Have you ever wanted to make your own frontier worthy accoutrement, like a custom sheath for a belt knife?
A sheath that not only looks good but really works-
I did, but I also needed a proper knife to start the process.
To my surprise I only had to go as far as my kitchen to find it.
The simple butcher knife ruled much more than the kitchen. This style of knife was important to families and frontiersmen for more than 3 centuries. The butcher knife’s usefulness extended far greater than the kitchen, we know this from old text and pictures.
Knives like these dominated the fur trade, won the west and held favor in most homes in early Western civilization. Every home, chuckwagon and frontiersman had at least one for good reason and has proven its worth on every continent.
They’re simple, inexpensive and easy to produce…what was not to love?
But how were they carried?
Some carried knives and large sharps in a tool roll or cloth bag. This was the safest way to carry large knives over distance and to have an extra swatch of material to use for that purpose was not hard to find at that time.
I do not think there were too many swashbuckling pirates’ that grasped them between clenched teeth!
So let’s look at the more realistic approach to carry a large butcher style knife…The sash belt or leather belt carry-
Early frontiersman of the fur trade era carried most of their tools on them every where they traveled. This included an extra long sash belt that was used for many things and one of those uses was to have a secure way to hold a wrapped knife close to their side.
To have an unwrapped or un sheathed knife so close to the body was just plain silly so they made sheaths for the big knives that were carried.
At that time processed leather was at a premium!
Commercial furs and leathers came from the tanner or local tannery if at all.
Most prime leathers were shipped off to be made into garments, hats and boots. The natives used leathers of the braintanned type. This natural process made thick leather supple and more enjoyable to wear. It soon became a staple for those who lived in the wilds at that time. There were more animals with thick leather than women and textile mills to make there clothing-
One of the attributes of quality braintan leather is that its soft and pliable. This is okay if you simply want to cover and protect the blade of a large butcher knife, but to carry it you need something a bit more robust.
At the time natives were carrying bone tools and items of importance in “parfleche” bags: Parfleche is another word for rawhide.
Rawhide was used extensively during that time frame and was a very useful item to have and to make. To make rawhide you simply skinned the animal and scraped the flesh from the hide and stretched it on a rack or frame. This frame could be pinned to the ground but a raised rack would deter bugs and most small critters wanting a quick chew.
ALSO SEE- Making Rawhide
After the hide was dried they either they kept the hair on or scraped it off.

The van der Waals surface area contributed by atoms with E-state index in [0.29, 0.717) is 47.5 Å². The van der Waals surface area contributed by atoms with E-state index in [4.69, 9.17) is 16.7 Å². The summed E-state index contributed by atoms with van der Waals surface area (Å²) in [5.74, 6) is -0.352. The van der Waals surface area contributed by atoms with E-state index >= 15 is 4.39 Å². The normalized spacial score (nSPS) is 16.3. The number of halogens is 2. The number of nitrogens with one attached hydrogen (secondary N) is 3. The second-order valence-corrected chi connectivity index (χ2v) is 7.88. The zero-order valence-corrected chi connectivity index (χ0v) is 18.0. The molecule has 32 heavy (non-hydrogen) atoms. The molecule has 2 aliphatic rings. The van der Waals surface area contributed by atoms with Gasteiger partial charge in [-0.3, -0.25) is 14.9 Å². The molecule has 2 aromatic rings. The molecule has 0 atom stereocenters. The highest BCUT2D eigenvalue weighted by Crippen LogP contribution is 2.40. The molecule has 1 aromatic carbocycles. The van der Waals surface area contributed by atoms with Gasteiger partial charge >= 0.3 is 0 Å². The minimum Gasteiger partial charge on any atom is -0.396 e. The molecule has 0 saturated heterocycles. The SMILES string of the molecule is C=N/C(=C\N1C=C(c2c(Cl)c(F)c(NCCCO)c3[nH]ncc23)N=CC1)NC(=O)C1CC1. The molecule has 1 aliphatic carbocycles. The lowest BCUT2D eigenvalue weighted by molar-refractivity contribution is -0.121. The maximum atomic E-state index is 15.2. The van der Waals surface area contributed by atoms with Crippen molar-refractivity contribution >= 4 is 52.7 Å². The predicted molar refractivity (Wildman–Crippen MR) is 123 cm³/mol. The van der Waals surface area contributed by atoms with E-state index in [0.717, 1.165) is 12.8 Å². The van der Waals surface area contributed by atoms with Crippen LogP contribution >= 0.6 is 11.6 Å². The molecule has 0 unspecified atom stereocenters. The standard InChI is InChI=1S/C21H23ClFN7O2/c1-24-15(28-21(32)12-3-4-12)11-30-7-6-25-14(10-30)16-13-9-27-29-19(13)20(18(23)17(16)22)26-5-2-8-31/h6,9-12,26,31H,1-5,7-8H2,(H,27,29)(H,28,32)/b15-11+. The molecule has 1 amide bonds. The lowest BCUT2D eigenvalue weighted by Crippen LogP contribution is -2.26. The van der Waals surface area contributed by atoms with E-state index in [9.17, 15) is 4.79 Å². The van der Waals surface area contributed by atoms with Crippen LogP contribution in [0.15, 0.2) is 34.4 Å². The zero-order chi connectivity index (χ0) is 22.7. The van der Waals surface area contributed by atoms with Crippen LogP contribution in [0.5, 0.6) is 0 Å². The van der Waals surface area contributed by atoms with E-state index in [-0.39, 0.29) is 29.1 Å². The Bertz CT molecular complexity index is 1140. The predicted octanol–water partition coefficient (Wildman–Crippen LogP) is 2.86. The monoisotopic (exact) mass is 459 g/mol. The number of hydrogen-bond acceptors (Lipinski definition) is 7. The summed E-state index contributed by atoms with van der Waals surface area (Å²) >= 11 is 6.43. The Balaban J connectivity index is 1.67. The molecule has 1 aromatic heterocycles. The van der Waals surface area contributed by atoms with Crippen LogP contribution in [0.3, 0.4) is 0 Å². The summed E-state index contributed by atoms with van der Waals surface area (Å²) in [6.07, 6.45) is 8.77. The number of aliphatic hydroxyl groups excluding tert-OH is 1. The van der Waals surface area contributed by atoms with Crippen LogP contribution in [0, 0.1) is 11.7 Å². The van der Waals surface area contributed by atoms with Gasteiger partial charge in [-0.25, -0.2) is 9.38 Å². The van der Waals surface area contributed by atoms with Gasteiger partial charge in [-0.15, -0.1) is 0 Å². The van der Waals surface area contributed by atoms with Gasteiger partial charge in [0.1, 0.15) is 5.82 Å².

Mostly the hair was scraped off because the hide was not tanned or smoked to keep the hair from falling off at a later date. When done the rawhide could be re wetted and shaped then dried again to a very hard and almost woody feel… it was a perfect way to sheath sharp knives and tools for extended carry.
Fast forward to the modern ages-
Now we can find and source rawhide in many forms.
Dog chews are one of the “go to” articles of modern made rawhide that can then be further be processed down into a thin sheet…IF you buy the proper dog chew. This can be very tedious and after the extra work you place into making the dog toy a usable sheet of parfleche…you will soon realize that its better to buy a commercially dried hide if you want to produce some high quality arts and crafts.
I love my butcher knives for the same reasons our grandparents did- they were simple, effective and easy to obtain.
The sheaths that I make are just as effective as they are useful!
To make a quality rawhide sheath you need just a few basic tools and materials….
You start with a template made from a tracing of the knife you want to sheath. Then you transfer and cut out the shape using tools from your tool list. I prefer heavy medical shears or special leather shears but a simple utility knife will do-
CLICK HERE for this scannable PDF template!
Many of the sheaths I make are made from 6-8oz rawhide leather bought in what’s called “bends” from Tandy or Weaver leather. It can be bleached or natural. I prefer natural for its imperfect color patterns, it adds to the vintage weathered look.
The tools I use can be found in almost any home or workshop.
Being the thrifty craftsman I outsource my dyes and accoutrements from many places like shoe outlets , craft stores and local hardware stores.
Let your imagination be your only limitation when creating knife sheaths and other projects from rawhide.
Click on video below to watch an overview our Rawhide Sheath Course…
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